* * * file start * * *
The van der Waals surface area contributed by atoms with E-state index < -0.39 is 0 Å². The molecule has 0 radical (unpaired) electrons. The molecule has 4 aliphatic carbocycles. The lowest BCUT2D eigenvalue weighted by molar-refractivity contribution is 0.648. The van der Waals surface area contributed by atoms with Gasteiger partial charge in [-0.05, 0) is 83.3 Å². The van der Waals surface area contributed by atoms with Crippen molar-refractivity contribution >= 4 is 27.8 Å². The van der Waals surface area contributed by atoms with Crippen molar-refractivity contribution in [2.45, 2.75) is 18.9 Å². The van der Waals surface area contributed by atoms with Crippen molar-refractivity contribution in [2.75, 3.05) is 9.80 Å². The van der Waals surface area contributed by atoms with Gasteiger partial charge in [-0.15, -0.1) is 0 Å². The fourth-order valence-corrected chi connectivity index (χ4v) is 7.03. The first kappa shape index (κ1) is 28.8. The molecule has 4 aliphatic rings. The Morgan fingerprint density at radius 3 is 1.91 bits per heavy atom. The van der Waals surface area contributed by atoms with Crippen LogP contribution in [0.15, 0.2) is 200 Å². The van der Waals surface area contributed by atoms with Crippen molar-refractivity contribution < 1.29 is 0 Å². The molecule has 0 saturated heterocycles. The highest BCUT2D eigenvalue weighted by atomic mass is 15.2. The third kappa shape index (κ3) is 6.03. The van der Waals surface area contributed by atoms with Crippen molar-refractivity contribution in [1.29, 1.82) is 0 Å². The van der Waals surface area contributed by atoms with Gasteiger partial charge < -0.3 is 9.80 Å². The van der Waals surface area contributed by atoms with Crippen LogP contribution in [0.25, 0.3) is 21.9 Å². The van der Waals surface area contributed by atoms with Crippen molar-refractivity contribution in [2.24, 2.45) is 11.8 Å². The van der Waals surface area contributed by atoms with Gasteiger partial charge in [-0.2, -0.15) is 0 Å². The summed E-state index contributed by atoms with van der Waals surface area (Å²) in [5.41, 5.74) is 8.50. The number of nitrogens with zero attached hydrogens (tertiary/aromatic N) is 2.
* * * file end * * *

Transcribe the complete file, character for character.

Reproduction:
The van der Waals surface area contributed by atoms with E-state index < -0.39 is 0 Å². The molecule has 0 radical (unpaired) electrons. The molecule has 4 aliphatic carbocycles. The lowest BCUT2D eigenvalue weighted by molar-refractivity contribution is 0.648. The van der Waals surface area contributed by atoms with Gasteiger partial charge in [-0.05, 0) is 83.3 Å². The van der Waals surface area contributed by atoms with Crippen molar-refractivity contribution >= 4 is 27.8 Å². The van der Waals surface area contributed by atoms with Crippen molar-refractivity contribution in [2.45, 2.75) is 18.9 Å². The van der Waals surface area contributed by atoms with Crippen molar-refractivity contribution in [2.75, 3.05) is 9.80 Å². The van der Waals surface area contributed by atoms with Gasteiger partial charge in [-0.15, -0.1) is 0 Å². The fourth-order valence-corrected chi connectivity index (χ4v) is 7.03. The first kappa shape index (κ1) is 28.8. The molecule has 4 aliphatic rings. The Morgan fingerprint density at radius 3 is 1.91 bits per heavy atom. The van der Waals surface area contributed by atoms with Crippen LogP contribution in [0.15, 0.2) is 200 Å². The van der Waals surface area contributed by atoms with Crippen molar-refractivity contribution < 1.29 is 0 Å². The molecule has 0 saturated heterocycles. The highest BCUT2D eigenvalue weighted by atomic mass is 15.2. The third kappa shape index (κ3) is 6.03. The van der Waals surface area contributed by atoms with Crippen molar-refractivity contribution in [1.29, 1.82) is 0 Å². The van der Waals surface area contributed by atoms with Gasteiger partial charge < -0.3 is 9.80 Å². The van der Waals surface area contributed by atoms with Crippen LogP contribution in [0.25, 0.3) is 21.9 Å². The van der Waals surface area contributed by atoms with Crippen molar-refractivity contribution in [2.24, 2.45) is 11.8 Å². The van der Waals surface area contributed by atoms with Gasteiger partial charge in [-0.2, -0.15) is 0 Å². The summed E-state index contributed by atoms with van der Waals surface area (Å²) in [5.41, 5.74) is 8.50. The number of nitrogens with zero attached hydrogens (tertiary/aromatic N) is 2.